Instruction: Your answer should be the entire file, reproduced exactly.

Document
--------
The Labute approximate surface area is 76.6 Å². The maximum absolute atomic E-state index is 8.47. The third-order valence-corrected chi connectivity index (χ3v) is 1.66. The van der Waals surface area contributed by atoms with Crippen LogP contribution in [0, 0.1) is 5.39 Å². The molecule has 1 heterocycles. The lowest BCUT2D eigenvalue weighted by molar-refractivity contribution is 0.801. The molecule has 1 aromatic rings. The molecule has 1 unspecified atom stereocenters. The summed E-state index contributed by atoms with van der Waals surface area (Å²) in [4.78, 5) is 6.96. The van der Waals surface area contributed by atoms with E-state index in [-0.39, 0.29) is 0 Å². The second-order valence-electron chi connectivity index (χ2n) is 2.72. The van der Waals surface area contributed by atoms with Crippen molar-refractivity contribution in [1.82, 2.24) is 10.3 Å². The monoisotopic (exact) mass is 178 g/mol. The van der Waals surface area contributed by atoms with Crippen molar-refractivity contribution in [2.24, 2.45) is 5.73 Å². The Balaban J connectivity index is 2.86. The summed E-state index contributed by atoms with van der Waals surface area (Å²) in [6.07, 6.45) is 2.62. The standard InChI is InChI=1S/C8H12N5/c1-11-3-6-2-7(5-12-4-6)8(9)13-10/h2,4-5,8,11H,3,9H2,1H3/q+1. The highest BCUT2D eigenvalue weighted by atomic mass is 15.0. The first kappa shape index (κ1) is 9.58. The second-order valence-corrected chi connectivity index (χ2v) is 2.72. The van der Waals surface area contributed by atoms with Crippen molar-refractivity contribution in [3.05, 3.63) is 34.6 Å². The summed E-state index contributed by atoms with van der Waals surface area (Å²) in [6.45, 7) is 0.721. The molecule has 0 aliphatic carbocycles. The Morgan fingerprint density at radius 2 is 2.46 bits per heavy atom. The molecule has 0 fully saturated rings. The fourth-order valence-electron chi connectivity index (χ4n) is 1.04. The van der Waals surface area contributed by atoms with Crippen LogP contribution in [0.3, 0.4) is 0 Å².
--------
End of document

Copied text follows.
The Labute approximate surface area is 76.6 Å². The maximum absolute atomic E-state index is 8.47. The third-order valence-corrected chi connectivity index (χ3v) is 1.66. The van der Waals surface area contributed by atoms with Crippen LogP contribution in [0, 0.1) is 5.39 Å². The molecule has 1 heterocycles. The lowest BCUT2D eigenvalue weighted by molar-refractivity contribution is 0.801. The molecule has 1 aromatic rings. The molecule has 1 unspecified atom stereocenters. The summed E-state index contributed by atoms with van der Waals surface area (Å²) in [4.78, 5) is 6.96. The van der Waals surface area contributed by atoms with E-state index in [-0.39, 0.29) is 0 Å². The second-order valence-electron chi connectivity index (χ2n) is 2.72. The van der Waals surface area contributed by atoms with Crippen molar-refractivity contribution in [1.82, 2.24) is 10.3 Å². The monoisotopic (exact) mass is 178 g/mol. The van der Waals surface area contributed by atoms with Crippen molar-refractivity contribution in [2.24, 2.45) is 5.73 Å². The Balaban J connectivity index is 2.86. The summed E-state index contributed by atoms with van der Waals surface area (Å²) in [6.07, 6.45) is 2.62. The standard InChI is InChI=1S/C8H12N5/c1-11-3-6-2-7(5-12-4-6)8(9)13-10/h2,4-5,8,11H,3,9H2,1H3/q+1. The highest BCUT2D eigenvalue weighted by atomic mass is 15.0. The first kappa shape index (κ1) is 9.58. The second-order valence-corrected chi connectivity index (χ2v) is 2.72. The van der Waals surface area contributed by atoms with Crippen molar-refractivity contribution in [3.05, 3.63) is 34.6 Å². The summed E-state index contributed by atoms with van der Waals surface area (Å²) in [6.45, 7) is 0.721. The molecule has 0 aliphatic carbocycles. The Morgan fingerprint density at radius 2 is 2.46 bits per heavy atom. The molecule has 0 fully saturated rings. The fourth-order valence-electron chi connectivity index (χ4n) is 1.04. The van der Waals surface area contributed by atoms with Crippen LogP contribution in [0.3, 0.4) is 0 Å².